Stories about Eastern & Central Europe from April, 2013
A blogger from the Republic of Bashkortostan (a small autonomous republic neighboring Tatarstan in southern Russia) was recently charged with hate speech for a post she published on her Facebook account late last year.
On FT.com's beyondbric blog, Graham Stack writes [en] about the “murky takeover” and “a tangled history of offshore ownership” of the Ukrainian TV station TVi, 31 of whose journalists resigned [uk] on April 29.
In early April, three MPs from the opposition political force “Svoboda” registered a bill that would ban abortions in Ukraine. Tetyana Bohdanova reports on the online reactions to this legislative initiative.
"Bush blew up the Twin Towers, Putin blew up [the towns of] Buinaksk and Volgodonsk. Obama blew up the marathon." The RuNet, just like the Internet at large, has always had a penchant for conspiracy theories.
On April 26, Reporters Without Borders (RSF) issued a statement [en; fr; uk – .pdf] on the situation at the Ukrainian TV station TVi: Reporters Without Borders condemns the sudden change of management at the opposition TV station TVi, announced three days ago, and is disturbed to learn that ensuing...
April 26, 2013, marks the 27th anniversary of the 1986 Chernobyl Nuclear Power Plant disaster. Andriy Pryimachenko of peredova.com has created a video transcript [ru] of the audio recordings of the conversations that took place shortly after the blast between the dispatchers of the plant's firefighting unit and other firefighting...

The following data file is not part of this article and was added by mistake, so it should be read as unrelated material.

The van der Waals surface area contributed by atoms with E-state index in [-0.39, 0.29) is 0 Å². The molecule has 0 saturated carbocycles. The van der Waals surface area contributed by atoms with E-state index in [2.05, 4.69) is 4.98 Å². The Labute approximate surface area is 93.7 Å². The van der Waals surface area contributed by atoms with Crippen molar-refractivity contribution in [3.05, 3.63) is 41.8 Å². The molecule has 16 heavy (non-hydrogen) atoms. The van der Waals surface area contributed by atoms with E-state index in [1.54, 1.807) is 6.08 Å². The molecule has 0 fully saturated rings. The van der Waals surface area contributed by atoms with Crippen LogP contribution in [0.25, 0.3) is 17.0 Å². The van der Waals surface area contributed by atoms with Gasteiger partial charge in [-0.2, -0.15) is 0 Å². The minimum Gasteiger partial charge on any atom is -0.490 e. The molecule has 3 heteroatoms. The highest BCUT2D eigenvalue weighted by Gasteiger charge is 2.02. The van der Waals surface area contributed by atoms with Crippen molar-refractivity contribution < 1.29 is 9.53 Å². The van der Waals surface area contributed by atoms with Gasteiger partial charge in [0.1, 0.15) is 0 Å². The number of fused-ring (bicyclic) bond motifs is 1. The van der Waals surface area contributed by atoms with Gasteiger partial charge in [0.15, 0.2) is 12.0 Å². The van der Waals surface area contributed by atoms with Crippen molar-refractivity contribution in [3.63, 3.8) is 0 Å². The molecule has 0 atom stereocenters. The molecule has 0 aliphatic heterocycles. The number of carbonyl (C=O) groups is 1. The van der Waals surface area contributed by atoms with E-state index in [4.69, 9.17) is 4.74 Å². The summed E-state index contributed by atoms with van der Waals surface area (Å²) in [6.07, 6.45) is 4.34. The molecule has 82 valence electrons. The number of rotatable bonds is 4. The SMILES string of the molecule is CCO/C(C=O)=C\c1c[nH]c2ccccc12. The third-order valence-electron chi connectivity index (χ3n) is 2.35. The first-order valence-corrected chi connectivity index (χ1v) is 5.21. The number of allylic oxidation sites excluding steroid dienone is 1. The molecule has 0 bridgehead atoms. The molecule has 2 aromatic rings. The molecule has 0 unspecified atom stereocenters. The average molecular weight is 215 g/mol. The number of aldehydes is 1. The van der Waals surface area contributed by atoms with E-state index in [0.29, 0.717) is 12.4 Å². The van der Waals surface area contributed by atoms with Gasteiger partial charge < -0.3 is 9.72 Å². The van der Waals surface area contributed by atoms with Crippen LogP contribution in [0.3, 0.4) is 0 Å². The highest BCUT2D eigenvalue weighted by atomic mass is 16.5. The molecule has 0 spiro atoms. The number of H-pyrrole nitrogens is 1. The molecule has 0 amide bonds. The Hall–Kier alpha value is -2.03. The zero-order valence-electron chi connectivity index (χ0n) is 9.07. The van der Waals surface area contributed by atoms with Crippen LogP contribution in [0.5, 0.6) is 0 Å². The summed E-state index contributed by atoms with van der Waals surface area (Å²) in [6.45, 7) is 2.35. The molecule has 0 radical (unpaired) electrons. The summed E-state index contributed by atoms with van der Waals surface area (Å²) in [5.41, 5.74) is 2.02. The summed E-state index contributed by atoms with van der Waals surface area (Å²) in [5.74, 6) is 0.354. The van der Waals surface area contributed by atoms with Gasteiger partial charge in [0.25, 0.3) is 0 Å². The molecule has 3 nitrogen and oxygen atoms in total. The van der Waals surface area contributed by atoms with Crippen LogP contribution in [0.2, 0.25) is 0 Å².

Hungarian grassroots student union Hallgatói Hálózat (Student Network) started a blog that curates freedom of information requests related to higher education. The blog, titled Transparent Education [hu], is using the Hungarian public freedom of information request service KiMitTud [hu] to track down the allegations of misuse of funds by university student governments. The blog's author...
“Practice indicates that responsible and ethical journalism is never the result of state legislation and regulations, but of the voluntary compliance with the code created by the media community itself.” This statement from the Guide on Ethics in Journalism [mk] opens Žarko Trajanoski's analysis [en] of the “manipulations” by Macedonia's...
A new 'illegal dumps' interactive map has been launched in Russia for iOS and Android devices. The first of its kind in Russia, it allows users to mark unauthorized landfill sites.
A Sarajevo-based Boston native writes on Notes from Sarajevo Tumblr blog that “the last few days [since the Boston Marathon bombings] have served as a reminder of Bosnia’s particularly dark brand of humor”: […] To be sure, friends and colleagues here have been kind and considerate, asking if everyone I...
The Russian opposition is at war with itself, and it’s thanks to more than the usual ideological tectonics. The various fault lines that infamously allow the Kremlin to “divide and conquer” Russia’s would-be saviors are indeed political, but the divisions are every bit as much about idiosyncrasies and shady dealings. Just look at May 6.